The Pygmy nuthatches (Sitta pygmaea) entertained me as I sat having a coffee and a sandwich at Cafe on the outskirts of Estes Park, Colorado. I had driven up from Louisville, starting out early. To sit on a chair with a meadow and the rushing river some 10 metres away and a pair of Nuthatches feeding their young, was the perfect start to my visit to the Rocky Mountain National Park.
The nest box on the face of the hut housed the Pygmy nuthatches chicks. Though out of sight they were well attended by both parents. Apparently the Pygmy Nuthatch is quite a gregarious bird and it is know that the young are often fed by birds other than the parents. However I only saw the two parents visit the hole in the 30 mins I sat there.
Most of the time the parents went foraging in the cottonwood trees besides the turbulent river. However occasionally they would go to ground and pick seeds off the ground in front of my table and chair.
John Audubon knew the bird as the Californian Nuthatch – he knew little about the bird, obtaining a sample from a Captain Beechy via the Zoological Society (ZSL – of which I am a member!). Doing a little research into Pygmy nuthatches, I answered a question I have had since I was a teenager. Why ‘nuthatch’? Apparently it is a corruption of nuthack, which refers to the families ability to hack at seeds, with the long powerful bill.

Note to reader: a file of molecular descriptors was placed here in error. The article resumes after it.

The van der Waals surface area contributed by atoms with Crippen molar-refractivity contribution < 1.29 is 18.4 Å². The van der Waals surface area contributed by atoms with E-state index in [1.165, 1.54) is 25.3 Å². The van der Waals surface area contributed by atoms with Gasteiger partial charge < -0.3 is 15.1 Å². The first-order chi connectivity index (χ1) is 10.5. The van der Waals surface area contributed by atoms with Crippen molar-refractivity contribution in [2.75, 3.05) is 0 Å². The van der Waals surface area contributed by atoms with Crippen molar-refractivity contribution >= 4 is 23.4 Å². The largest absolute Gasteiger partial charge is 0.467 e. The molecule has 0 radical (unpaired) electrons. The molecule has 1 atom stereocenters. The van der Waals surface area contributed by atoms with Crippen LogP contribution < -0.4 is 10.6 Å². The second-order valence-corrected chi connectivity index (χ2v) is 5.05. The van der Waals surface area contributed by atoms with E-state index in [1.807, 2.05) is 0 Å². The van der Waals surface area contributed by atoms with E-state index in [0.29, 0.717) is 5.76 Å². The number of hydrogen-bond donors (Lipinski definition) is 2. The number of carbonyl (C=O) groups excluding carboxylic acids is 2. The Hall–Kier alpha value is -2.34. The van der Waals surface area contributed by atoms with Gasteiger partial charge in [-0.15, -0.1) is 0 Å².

I did not see anymore Pygmy nuthatches in my time in Colorado and only saw one White-breasted Nuthatch (Sitta carolinensis) during my travels, so I was grateful for the cafe owners who had installed the nest box and allowed me to enjoy the company of these engaging and endearing birds. I was also grateful for the excellent coffee, which set me up for the drive high up in the Rockies on the Trail Ridge Road and my encounter with the alpine Rosy finches.